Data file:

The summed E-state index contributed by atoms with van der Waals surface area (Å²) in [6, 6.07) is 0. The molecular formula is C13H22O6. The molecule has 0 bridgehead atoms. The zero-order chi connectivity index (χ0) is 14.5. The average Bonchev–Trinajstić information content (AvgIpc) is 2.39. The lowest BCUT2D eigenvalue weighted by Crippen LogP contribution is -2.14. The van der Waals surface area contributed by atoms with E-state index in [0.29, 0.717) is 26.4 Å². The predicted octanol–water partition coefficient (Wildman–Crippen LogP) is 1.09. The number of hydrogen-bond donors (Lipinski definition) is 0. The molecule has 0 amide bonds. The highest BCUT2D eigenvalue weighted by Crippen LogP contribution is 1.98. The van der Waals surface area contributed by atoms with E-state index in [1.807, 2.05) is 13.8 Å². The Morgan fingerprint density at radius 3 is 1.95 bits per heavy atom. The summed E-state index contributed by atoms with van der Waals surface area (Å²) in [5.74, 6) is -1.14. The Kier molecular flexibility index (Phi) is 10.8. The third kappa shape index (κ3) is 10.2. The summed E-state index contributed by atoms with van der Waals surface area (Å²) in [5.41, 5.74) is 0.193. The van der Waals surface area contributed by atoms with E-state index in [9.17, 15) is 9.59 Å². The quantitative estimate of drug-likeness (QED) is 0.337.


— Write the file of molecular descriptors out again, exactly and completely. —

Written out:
The summed E-state index contributed by atoms with van der Waals surface area (Å²) in [6, 6.07) is 0. The molecular formula is C13H22O6. The molecule has 0 bridgehead atoms. The zero-order chi connectivity index (χ0) is 14.5. The average Bonchev–Trinajstić information content (AvgIpc) is 2.39. The lowest BCUT2D eigenvalue weighted by Crippen LogP contribution is -2.14. The van der Waals surface area contributed by atoms with E-state index in [0.29, 0.717) is 26.4 Å². The predicted octanol–water partition coefficient (Wildman–Crippen LogP) is 1.09. The number of hydrogen-bond donors (Lipinski definition) is 0. The molecule has 0 amide bonds. The highest BCUT2D eigenvalue weighted by Crippen LogP contribution is 1.98. The van der Waals surface area contributed by atoms with E-state index in [1.807, 2.05) is 13.8 Å². The Morgan fingerprint density at radius 3 is 1.95 bits per heavy atom. The summed E-state index contributed by atoms with van der Waals surface area (Å²) in [5.74, 6) is -1.14. The Kier molecular flexibility index (Phi) is 10.8. The third kappa shape index (κ3) is 10.2. The summed E-state index contributed by atoms with van der Waals surface area (Å²) in [5.41, 5.74) is 0.193. The van der Waals surface area contributed by atoms with E-state index in [9.17, 15) is 9.59 Å². The quantitative estimate of drug-likeness (QED) is 0.337.